Yesterday the Emergency Deputy Commissioner for the sinking of the Costa Concordia, Franco Gabrielli, Costa Cruises, and the TITAN Salvage / Micoperi consortium – the team recently contracted for the salvage work – presented the approved plans for removing the wrecked ship Costa Concordia. The salvage work will begin in a few days and is estimated to take about 12 months.
TITAN Salvage, a U.S. company owned by Crowley Maritime Group, is a world leader in the recovery of wrecks. Micoperi is an Italian company specializing in underwater construction and engineering, and has many years of experience in the field.
The plan, which will re-float the vessel’s hull, places the highest priority for ensuring the lowest possible environmental impact as well as the conservation of tourist and economic activities on the island of Giglio, with maximum safety precautions.
Environmental protection will be the top priority throughout operations of this mammoth recovery. The plan also includes measures to safeguard the economic and tourist activities on the island of Giglio. Staff will work to remove asbestos. The work is not expected to have any significant effects on the summer tourist season. To further reduce any impact on the activities of the Marina del Giglio, the base for the salvage operations will be off the island, near Piombino, where equipment and materials will be collected for the work.
There are four stages of operation in the salvage plan, as follows:
– First, once the ship has been stabilized, an underwater platform will be built and watertight boxes, or caissons, fixed to the side of the ship that is above water.
– Two cranes fixed to the platform will pull the ship upright, helped by the weight of the caissons, which will be filled with water.
– When the ship is upright, caissons will be fixed to the other side of the hull to stabilize it.
– Finally, the caissons on both sides will be emptied, after the water inside has been purified to protect the marine environment, and filled with air.
Once floating, the wreck will be towed to an Italian port. Once the removal is complete, the salvage team will clean the waters and the restore the marine flora.
The plan was evaluated from a technical standpoint by a committee, composed of experts representing Costa Cruises, Carnival Corporation & plc, London Offshore Consultants and Standard P & I Club, in collaboration with RINA and Fincantieri, in accordance with the requirements and recommendations set by the Italian authorities. The plan was evaluated to ensure that it would meet the main requirements: removal of the entire wreck with maximum safety precautions and as little impact to the environment, tourism and economy of Giglio.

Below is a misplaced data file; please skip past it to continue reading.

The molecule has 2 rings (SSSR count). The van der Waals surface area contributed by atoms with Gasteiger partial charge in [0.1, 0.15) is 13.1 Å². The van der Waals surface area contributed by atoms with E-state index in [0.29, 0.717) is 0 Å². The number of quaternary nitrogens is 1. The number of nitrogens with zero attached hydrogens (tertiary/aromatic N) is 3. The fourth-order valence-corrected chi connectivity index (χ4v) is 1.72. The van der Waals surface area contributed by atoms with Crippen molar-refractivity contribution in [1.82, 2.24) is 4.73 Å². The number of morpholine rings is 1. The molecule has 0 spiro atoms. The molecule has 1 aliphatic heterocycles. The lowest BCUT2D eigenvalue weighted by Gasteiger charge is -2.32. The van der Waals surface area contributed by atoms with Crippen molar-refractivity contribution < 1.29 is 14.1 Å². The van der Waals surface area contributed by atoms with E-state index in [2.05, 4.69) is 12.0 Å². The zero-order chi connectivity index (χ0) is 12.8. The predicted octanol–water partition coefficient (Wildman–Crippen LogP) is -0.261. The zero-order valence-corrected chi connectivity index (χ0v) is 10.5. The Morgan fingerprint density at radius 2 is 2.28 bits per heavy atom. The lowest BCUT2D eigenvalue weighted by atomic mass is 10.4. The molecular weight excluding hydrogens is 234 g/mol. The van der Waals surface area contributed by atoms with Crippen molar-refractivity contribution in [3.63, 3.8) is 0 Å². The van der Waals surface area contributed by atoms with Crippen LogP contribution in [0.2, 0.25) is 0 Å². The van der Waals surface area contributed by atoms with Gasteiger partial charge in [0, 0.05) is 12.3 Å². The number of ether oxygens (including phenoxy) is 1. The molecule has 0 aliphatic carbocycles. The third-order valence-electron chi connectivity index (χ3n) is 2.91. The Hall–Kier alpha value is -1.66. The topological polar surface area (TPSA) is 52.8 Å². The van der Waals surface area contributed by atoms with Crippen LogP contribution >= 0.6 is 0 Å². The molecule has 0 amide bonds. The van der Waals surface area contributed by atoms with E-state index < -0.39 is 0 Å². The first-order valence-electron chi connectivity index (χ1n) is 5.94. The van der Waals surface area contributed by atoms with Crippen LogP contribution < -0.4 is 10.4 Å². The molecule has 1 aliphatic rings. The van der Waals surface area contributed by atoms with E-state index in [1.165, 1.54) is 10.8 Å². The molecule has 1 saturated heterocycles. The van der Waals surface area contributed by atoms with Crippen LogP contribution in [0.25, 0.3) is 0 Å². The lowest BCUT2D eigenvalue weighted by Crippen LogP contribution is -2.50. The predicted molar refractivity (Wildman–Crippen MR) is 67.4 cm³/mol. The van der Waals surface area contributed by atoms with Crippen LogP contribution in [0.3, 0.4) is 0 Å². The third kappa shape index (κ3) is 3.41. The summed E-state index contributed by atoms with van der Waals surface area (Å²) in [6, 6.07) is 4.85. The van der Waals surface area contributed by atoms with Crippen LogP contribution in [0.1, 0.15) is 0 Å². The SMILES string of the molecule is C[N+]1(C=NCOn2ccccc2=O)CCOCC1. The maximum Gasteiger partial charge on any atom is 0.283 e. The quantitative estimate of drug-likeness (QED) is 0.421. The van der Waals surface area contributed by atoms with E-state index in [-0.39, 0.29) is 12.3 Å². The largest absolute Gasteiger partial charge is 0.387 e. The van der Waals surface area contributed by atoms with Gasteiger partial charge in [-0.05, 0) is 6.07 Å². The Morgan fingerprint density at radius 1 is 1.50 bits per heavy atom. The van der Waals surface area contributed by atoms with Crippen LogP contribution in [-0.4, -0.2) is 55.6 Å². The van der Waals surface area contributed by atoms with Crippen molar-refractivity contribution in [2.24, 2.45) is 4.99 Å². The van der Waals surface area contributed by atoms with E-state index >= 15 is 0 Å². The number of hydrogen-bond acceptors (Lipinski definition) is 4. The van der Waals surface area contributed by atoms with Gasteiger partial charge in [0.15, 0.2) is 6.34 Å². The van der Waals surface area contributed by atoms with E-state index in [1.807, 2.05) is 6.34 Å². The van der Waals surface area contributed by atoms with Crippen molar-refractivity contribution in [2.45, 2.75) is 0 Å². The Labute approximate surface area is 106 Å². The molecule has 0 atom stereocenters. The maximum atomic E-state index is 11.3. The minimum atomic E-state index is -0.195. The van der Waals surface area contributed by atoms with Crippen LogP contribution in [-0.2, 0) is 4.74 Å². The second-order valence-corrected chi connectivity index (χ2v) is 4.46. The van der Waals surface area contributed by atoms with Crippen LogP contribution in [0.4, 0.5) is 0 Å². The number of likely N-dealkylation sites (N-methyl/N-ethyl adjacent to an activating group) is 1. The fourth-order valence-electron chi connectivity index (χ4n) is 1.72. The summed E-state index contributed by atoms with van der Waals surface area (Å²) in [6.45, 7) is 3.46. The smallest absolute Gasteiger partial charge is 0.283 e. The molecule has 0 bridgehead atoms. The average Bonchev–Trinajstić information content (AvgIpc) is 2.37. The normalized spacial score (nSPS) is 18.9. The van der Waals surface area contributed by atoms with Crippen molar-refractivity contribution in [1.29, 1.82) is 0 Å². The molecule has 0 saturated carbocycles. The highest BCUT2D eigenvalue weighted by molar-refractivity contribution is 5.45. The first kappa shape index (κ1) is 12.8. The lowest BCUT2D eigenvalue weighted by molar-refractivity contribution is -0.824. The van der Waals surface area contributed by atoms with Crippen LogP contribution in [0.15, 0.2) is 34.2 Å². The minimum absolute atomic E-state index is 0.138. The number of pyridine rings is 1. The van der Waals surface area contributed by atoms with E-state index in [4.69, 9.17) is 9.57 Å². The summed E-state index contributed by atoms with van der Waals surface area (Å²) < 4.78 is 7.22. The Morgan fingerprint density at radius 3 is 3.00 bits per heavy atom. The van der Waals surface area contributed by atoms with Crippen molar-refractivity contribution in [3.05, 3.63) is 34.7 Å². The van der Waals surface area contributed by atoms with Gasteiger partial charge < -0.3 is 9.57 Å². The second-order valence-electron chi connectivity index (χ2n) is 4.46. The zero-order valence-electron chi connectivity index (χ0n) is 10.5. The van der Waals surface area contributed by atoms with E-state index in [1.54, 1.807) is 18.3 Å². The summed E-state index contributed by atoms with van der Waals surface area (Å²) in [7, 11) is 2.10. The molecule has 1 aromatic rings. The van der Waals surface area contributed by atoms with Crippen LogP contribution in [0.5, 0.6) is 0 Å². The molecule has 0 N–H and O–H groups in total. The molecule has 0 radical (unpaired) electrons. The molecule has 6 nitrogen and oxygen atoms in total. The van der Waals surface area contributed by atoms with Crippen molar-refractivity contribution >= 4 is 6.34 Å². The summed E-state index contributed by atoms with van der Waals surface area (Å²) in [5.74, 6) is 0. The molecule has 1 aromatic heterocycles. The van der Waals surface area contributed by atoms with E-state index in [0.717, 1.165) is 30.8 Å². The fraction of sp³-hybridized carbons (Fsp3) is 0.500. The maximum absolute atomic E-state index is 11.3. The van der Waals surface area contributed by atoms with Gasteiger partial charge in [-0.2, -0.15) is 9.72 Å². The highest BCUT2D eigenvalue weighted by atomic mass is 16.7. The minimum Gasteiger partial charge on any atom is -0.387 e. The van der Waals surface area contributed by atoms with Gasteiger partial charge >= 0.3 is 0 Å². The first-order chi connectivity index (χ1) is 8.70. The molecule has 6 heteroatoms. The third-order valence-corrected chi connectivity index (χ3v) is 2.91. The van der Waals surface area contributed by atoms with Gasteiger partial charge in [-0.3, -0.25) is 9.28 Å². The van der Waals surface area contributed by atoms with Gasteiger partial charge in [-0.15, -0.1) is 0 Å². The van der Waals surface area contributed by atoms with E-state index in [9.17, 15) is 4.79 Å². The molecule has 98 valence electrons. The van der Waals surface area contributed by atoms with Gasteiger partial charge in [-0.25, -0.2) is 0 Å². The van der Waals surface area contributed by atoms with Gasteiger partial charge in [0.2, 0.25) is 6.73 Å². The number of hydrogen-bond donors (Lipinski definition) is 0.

“From the early stages of the accident, Costa Crociere has fully committed its resources, professional expertise and organization to minimizing the impact of the shipwreck on the environment and on Isola del Giglio in particular,” said Gianni Onorato, Costa Crociere S.p.A. president. “As was the case with the fuel-removal operation, we have always worked to find the best possible and safest solution to protect the island, its marine environment and its tourism industry. We are now launching a salvage operation with characteristics and technical complexities that have never been faced before. There will inevitably be some unknowns in a project of this scope, but we are sure we have made the right decision and will continue to work to our best ability and on schedule.”
“We are very pleased to have been chosen to perform this incredible operation to remove the wreck of Costa Concordia,” said Richard Habib, vice president of Titan Salvage. “Our quality engineering and the experience we have gained in this area allowed us to present a project that met expectations. From now on we will work with the aim of preserving the environment and the natural habitat.”
“We were confident from the outset that the professionalism of our company and our proven experience in underwater rescue and recovery operations could be of service to this salvage operation,” said Silvio Bartolotti, general manager of Micoperi. “Being chosen is also powerful demonstration of the quality and capabilities of Italian companies to manage such delicate and unprecedented projects.”
Source: Crowley, May 23, 2012